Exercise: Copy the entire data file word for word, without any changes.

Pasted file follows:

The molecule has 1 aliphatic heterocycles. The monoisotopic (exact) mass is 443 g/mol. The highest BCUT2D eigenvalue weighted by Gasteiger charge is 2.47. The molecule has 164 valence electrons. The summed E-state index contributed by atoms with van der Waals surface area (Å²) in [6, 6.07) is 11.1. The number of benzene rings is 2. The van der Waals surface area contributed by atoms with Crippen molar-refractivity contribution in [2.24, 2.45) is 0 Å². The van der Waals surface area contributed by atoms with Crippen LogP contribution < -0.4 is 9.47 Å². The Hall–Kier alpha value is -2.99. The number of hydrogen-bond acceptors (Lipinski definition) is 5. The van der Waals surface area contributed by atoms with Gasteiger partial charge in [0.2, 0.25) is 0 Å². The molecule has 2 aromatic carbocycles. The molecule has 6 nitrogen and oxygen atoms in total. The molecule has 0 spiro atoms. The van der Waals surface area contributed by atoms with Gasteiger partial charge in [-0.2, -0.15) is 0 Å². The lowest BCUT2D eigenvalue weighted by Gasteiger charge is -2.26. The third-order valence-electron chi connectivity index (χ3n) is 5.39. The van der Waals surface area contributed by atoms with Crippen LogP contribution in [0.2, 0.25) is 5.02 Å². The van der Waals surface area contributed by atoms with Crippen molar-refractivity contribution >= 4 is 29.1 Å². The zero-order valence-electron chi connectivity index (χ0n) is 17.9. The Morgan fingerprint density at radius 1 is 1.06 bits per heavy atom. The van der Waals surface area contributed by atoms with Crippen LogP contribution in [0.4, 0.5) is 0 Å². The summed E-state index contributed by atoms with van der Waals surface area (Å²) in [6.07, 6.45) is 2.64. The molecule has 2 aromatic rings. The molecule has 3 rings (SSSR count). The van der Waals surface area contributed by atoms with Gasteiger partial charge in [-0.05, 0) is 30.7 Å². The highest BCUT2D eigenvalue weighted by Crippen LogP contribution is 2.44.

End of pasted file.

The molecule has 1 aliphatic heterocycles. The monoisotopic (exact) mass is 443 g/mol. The highest BCUT2D eigenvalue weighted by Gasteiger charge is 2.47. The molecule has 164 valence electrons. The summed E-state index contributed by atoms with van der Waals surface area (Å²) in [6, 6.07) is 11.1. The number of benzene rings is 2. The van der Waals surface area contributed by atoms with Crippen molar-refractivity contribution in [2.24, 2.45) is 0 Å². The van der Waals surface area contributed by atoms with Crippen LogP contribution < -0.4 is 9.47 Å². The Hall–Kier alpha value is -2.99. The number of hydrogen-bond acceptors (Lipinski definition) is 5. The van der Waals surface area contributed by atoms with Gasteiger partial charge in [0.2, 0.25) is 0 Å². The molecule has 2 aromatic carbocycles. The molecule has 6 nitrogen and oxygen atoms in total. The molecule has 0 spiro atoms. The van der Waals surface area contributed by atoms with Gasteiger partial charge in [-0.2, -0.15) is 0 Å². The lowest BCUT2D eigenvalue weighted by Gasteiger charge is -2.26. The third-order valence-electron chi connectivity index (χ3n) is 5.39. The van der Waals surface area contributed by atoms with Crippen LogP contribution in [0.2, 0.25) is 5.02 Å². The van der Waals surface area contributed by atoms with Crippen molar-refractivity contribution >= 4 is 29.1 Å². The zero-order valence-electron chi connectivity index (χ0n) is 17.9. The Morgan fingerprint density at radius 1 is 1.06 bits per heavy atom. The van der Waals surface area contributed by atoms with Crippen LogP contribution in [0.4, 0.5) is 0 Å². The summed E-state index contributed by atoms with van der Waals surface area (Å²) in [6.07, 6.45) is 2.64. The molecule has 2 aromatic rings. The molecule has 3 rings (SSSR count). The van der Waals surface area contributed by atoms with Gasteiger partial charge in [-0.05, 0) is 30.7 Å². The highest BCUT2D eigenvalue weighted by Crippen LogP contribution is 2.44.